A French philosopher, Voltaire stated: “I was ruined but twice when I won a lawsuit and once when I lost one”[5]. His rationale being that you may win your lawsuit and only to lose on terms of finance, wasted time ad frustration.

In discredit to litigation, Hakeem Ijaiya[6], opined that litigation hardly pays as attention to the social relationship of disputing parties prior to litigation not resolving the initial dispute. Thus, the dispute remains in its original state. Bitterness, frustration, estrangement were some shortcomings hr found for litigation.

USAID states firmly that to overcome the problems associated with the formal, adjudicated legal system, especially: delay; high cost; the incomprehensibility of the legal system to many people ;and the unsuitability of adjudication for the resolution of minor disputes, especially because they are adversarial and focus on blame and punishment, rather than on preserving or restoring long-term relationships.

The authors note that ADR is especially applicable to so called “minor disputes” (e.g., family and community disputes) also sometimes labour, commercial, and construction industry disputes are also discussed. Moore, Christopher and Santos, Mas Achmad critically states it is most successful in introducing mediation as a culturally relevant alternative/complement to litigation, and in introducing the idea of institutionalizing mediation and dispute resolution systems design. It was least successful in improving relationships, increasing enforcement, overcoming perception of impartiality, and implementation/monitoring of agreements due to failure to include local government parties, cultural factors including rank and social status that frustrated mediation, government officials as mediators with interest in the outcome, failure to effect enforcement measures against non-compliant parties due to judicial system, confusion regarding the end result (appeasement v. decision-making).

Concerning the complementary role of ADR on litigation, Sheriff Stone[7] presents mediation as a necessary complement to litigation in practices and not as replacement to it. Clarke, Stevens H.; Ellen, Elizabeth D.; McCormick, Kelly.1995Most successful inincreasing litigants' satisfaction with the process, thanks to the perception that the conferences were the best way to handle cases like theirs. It was least successful inreducing the court workload in terms of the numbers of motions processed by judges and orders issued by judges or clerks. It was not successful in increasing the settlement rate beyond a 41-50% and in reducing the time spent at the meetings, due to presumably too little participation of the parties and not enough case management.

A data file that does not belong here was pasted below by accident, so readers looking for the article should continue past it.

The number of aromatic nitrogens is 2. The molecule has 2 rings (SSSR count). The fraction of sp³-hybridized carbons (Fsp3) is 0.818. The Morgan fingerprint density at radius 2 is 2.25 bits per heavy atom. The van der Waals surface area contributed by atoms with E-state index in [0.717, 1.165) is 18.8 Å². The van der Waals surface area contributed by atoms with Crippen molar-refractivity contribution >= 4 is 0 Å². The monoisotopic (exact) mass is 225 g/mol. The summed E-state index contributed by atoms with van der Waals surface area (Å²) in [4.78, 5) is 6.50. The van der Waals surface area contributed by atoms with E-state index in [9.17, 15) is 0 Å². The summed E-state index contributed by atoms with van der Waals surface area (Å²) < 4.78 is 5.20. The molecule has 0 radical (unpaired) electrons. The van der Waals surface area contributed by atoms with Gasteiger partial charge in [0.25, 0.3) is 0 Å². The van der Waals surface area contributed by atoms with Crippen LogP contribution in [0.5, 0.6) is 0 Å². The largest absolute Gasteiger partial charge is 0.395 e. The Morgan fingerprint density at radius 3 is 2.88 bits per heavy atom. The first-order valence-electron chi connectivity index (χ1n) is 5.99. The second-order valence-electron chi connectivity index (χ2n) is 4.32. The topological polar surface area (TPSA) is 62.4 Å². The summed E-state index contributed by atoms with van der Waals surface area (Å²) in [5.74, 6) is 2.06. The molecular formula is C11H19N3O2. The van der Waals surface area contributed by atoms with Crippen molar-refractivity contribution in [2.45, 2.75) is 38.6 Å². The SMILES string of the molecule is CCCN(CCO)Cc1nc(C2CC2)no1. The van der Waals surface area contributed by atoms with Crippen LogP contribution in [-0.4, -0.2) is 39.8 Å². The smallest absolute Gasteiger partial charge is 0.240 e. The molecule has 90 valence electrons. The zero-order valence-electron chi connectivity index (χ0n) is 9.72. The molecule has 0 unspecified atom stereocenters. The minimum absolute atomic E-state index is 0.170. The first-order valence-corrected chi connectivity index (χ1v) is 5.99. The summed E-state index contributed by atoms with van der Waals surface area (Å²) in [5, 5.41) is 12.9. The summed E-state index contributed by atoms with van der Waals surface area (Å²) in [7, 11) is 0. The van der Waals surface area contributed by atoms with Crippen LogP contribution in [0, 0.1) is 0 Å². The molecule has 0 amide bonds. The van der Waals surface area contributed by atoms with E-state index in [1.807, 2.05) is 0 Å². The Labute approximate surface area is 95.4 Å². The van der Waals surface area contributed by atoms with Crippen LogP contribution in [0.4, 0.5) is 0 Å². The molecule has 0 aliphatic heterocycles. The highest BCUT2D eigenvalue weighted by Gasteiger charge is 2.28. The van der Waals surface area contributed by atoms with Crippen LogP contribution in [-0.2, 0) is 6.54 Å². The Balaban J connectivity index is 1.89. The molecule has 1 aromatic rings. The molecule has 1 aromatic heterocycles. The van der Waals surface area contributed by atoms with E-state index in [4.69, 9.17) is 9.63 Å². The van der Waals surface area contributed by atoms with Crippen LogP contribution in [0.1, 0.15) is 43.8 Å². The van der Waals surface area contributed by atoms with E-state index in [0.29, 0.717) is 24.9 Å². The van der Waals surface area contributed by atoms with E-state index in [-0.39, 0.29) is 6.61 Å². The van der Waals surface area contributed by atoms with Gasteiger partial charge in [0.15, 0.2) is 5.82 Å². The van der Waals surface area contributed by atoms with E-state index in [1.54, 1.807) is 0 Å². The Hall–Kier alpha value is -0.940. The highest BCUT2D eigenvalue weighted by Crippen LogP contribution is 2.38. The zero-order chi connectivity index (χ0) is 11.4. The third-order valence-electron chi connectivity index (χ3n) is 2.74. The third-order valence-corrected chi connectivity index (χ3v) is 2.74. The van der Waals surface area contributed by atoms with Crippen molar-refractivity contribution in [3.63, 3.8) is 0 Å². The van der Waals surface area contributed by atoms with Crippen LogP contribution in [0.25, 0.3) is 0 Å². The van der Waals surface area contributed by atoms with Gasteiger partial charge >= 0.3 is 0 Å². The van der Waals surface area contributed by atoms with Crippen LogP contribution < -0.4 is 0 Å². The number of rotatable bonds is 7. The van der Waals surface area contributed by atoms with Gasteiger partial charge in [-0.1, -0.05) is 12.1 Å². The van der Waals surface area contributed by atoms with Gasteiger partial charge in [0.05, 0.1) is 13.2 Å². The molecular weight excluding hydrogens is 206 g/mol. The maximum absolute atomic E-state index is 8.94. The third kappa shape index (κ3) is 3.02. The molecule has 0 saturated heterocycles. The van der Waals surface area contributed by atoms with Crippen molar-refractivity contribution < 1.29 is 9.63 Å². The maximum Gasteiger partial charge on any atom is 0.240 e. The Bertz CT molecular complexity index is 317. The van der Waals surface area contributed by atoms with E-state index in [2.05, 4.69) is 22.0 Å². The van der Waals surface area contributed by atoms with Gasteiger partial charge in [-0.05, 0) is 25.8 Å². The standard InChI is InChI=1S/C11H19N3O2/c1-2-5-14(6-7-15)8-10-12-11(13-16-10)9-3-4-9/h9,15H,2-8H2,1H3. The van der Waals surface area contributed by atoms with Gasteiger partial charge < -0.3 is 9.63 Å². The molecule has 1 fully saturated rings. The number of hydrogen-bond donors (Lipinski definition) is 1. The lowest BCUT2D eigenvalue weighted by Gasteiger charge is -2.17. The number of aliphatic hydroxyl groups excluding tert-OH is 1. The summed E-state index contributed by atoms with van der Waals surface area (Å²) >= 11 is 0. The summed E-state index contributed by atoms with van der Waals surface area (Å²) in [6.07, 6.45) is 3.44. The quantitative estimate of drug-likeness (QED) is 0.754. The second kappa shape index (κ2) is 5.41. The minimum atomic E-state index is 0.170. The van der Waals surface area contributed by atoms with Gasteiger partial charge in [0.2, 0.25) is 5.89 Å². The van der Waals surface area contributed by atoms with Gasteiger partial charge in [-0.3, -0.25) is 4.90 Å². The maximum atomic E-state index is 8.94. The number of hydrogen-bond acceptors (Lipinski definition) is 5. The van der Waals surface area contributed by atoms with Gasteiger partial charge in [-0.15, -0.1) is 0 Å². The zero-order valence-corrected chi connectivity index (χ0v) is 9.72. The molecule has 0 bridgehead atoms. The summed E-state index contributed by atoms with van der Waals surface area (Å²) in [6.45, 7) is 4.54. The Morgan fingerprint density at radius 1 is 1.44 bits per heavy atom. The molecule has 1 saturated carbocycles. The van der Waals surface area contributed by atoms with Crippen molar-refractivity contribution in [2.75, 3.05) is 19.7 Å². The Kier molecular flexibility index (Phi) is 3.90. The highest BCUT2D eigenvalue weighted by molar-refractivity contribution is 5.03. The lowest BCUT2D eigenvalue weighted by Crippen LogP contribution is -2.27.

In a contrary views, as regards to ADR in Nigeria, Idorngie[8] opines that commercial arbitration has not assumed its rightful position do not appreciate its importance, benefits and relevance. He supported further emphasizing the need for ADR to be made known and awareness created through educating the general public on its significance and benefits.

[1]Traditional Litigation v. Alternative Dispute Resolution, Carla de Romano Bus. Law,  S. 31 October 3 2011, Professor Gray

[2] Rose U, ‘Alternative Dispute Resolution and the Bench: A Threat or a Promise?’ (A paper presented at the ALL JUDGES ROUND TABLE 2006).

[3] E. Eneche, Multi-Door Court House in Nigeria: ‘Role of Traditional Rule and Commonwealth Leaders’ (2002). Cited in Kelvin N. Nwosu. ‘Dispute Resolution in the Palace, Legal Principles and Rules’ (Gold Press Ltd Ibadan, Nigeria, 2010) 26.

[4] R. Williams, ‘Alternative Dispute Resolution (ADR), Solution or Chimera’ (The Arbitrator, 1990)101.

[5]Ibid 104.

[6] H. Ijaiya ‘Alternative to Adjudication in Settlement in Matrimonial Disputes’ (2004) Vol. 1 No. 36.

[7]Marcus Stone, Representing Clients in Arbitration. (London) Better Worth (1998) 5-6,12.

[8]Idorngie, P. ‘Overview of Arbitration; ‘Law and Practice’ (paper delivered at the training workshop on ADR and arbitration for Judges in Nigeria. 2004) 6.